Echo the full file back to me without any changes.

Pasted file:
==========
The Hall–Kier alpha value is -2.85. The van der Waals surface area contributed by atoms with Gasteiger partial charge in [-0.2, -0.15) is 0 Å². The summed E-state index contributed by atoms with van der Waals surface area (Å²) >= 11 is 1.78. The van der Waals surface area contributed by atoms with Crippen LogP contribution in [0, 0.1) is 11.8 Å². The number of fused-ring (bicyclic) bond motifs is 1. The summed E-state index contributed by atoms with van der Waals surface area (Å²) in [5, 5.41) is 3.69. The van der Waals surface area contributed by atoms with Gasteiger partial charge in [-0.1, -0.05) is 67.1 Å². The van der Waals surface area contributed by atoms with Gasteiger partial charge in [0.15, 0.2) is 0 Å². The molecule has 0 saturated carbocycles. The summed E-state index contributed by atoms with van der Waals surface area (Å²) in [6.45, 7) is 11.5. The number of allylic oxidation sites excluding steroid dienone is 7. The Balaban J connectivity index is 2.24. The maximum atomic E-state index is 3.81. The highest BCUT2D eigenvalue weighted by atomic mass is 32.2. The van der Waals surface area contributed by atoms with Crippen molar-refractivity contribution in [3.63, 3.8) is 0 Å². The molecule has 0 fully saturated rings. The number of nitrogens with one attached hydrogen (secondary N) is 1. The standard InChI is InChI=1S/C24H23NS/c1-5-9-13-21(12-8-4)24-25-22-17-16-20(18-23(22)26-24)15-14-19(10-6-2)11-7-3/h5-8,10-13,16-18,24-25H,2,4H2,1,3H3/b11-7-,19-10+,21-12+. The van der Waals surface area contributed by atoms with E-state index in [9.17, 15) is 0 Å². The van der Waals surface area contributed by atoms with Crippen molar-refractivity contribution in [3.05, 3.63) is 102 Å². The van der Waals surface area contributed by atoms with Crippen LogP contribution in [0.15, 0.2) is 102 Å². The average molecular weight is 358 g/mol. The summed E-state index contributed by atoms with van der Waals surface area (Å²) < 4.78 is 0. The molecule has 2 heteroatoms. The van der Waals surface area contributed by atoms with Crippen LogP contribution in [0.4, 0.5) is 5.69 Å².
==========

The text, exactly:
The Hall–Kier alpha value is -2.85. The van der Waals surface area contributed by atoms with Gasteiger partial charge in [-0.2, -0.15) is 0 Å². The summed E-state index contributed by atoms with van der Waals surface area (Å²) >= 11 is 1.78. The van der Waals surface area contributed by atoms with Crippen LogP contribution in [0, 0.1) is 11.8 Å². The number of fused-ring (bicyclic) bond motifs is 1. The summed E-state index contributed by atoms with van der Waals surface area (Å²) in [5, 5.41) is 3.69. The van der Waals surface area contributed by atoms with Gasteiger partial charge in [-0.1, -0.05) is 67.1 Å². The van der Waals surface area contributed by atoms with Gasteiger partial charge in [0.15, 0.2) is 0 Å². The molecule has 0 saturated carbocycles. The summed E-state index contributed by atoms with van der Waals surface area (Å²) in [6.45, 7) is 11.5. The number of allylic oxidation sites excluding steroid dienone is 7. The Balaban J connectivity index is 2.24. The maximum atomic E-state index is 3.81. The highest BCUT2D eigenvalue weighted by atomic mass is 32.2. The van der Waals surface area contributed by atoms with Crippen molar-refractivity contribution in [3.63, 3.8) is 0 Å². The molecule has 0 fully saturated rings. The number of nitrogens with one attached hydrogen (secondary N) is 1. The standard InChI is InChI=1S/C24H23NS/c1-5-9-13-21(12-8-4)24-25-22-17-16-20(18-23(22)26-24)15-14-19(10-6-2)11-7-3/h5-8,10-13,16-18,24-25H,2,4H2,1,3H3/b11-7-,19-10+,21-12+. The van der Waals surface area contributed by atoms with E-state index in [9.17, 15) is 0 Å². The van der Waals surface area contributed by atoms with Crippen molar-refractivity contribution in [3.05, 3.63) is 102 Å². The van der Waals surface area contributed by atoms with Crippen LogP contribution in [0.15, 0.2) is 102 Å². The average molecular weight is 358 g/mol. The summed E-state index contributed by atoms with van der Waals surface area (Å²) < 4.78 is 0. The molecule has 2 heteroatoms. The van der Waals surface area contributed by atoms with Crippen LogP contribution in [0.4, 0.5) is 5.69 Å².